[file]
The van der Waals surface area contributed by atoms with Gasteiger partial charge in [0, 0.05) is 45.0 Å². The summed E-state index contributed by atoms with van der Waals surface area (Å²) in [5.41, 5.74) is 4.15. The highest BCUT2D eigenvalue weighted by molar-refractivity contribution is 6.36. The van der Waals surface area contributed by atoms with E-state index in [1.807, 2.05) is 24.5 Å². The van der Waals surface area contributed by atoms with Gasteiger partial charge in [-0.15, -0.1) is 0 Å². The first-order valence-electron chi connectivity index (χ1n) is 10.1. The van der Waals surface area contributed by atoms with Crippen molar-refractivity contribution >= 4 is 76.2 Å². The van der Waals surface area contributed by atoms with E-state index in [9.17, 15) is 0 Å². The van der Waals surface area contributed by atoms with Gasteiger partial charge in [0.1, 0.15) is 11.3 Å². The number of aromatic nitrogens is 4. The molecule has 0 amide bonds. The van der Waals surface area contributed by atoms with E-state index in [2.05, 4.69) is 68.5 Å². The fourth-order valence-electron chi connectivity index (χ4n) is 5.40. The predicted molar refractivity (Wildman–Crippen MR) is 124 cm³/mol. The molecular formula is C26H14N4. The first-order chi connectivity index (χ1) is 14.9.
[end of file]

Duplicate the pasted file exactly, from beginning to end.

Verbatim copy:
The van der Waals surface area contributed by atoms with Gasteiger partial charge in [0, 0.05) is 45.0 Å². The summed E-state index contributed by atoms with van der Waals surface area (Å²) in [5.41, 5.74) is 4.15. The highest BCUT2D eigenvalue weighted by molar-refractivity contribution is 6.36. The van der Waals surface area contributed by atoms with E-state index in [1.807, 2.05) is 24.5 Å². The van der Waals surface area contributed by atoms with Gasteiger partial charge in [-0.15, -0.1) is 0 Å². The first-order valence-electron chi connectivity index (χ1n) is 10.1. The van der Waals surface area contributed by atoms with Crippen molar-refractivity contribution >= 4 is 76.2 Å². The van der Waals surface area contributed by atoms with E-state index in [9.17, 15) is 0 Å². The van der Waals surface area contributed by atoms with Gasteiger partial charge in [0.1, 0.15) is 11.3 Å². The number of aromatic nitrogens is 4. The molecule has 0 amide bonds. The van der Waals surface area contributed by atoms with E-state index in [2.05, 4.69) is 68.5 Å². The fourth-order valence-electron chi connectivity index (χ4n) is 5.40. The predicted molar refractivity (Wildman–Crippen MR) is 124 cm³/mol. The molecular formula is C26H14N4. The first-order chi connectivity index (χ1) is 14.9.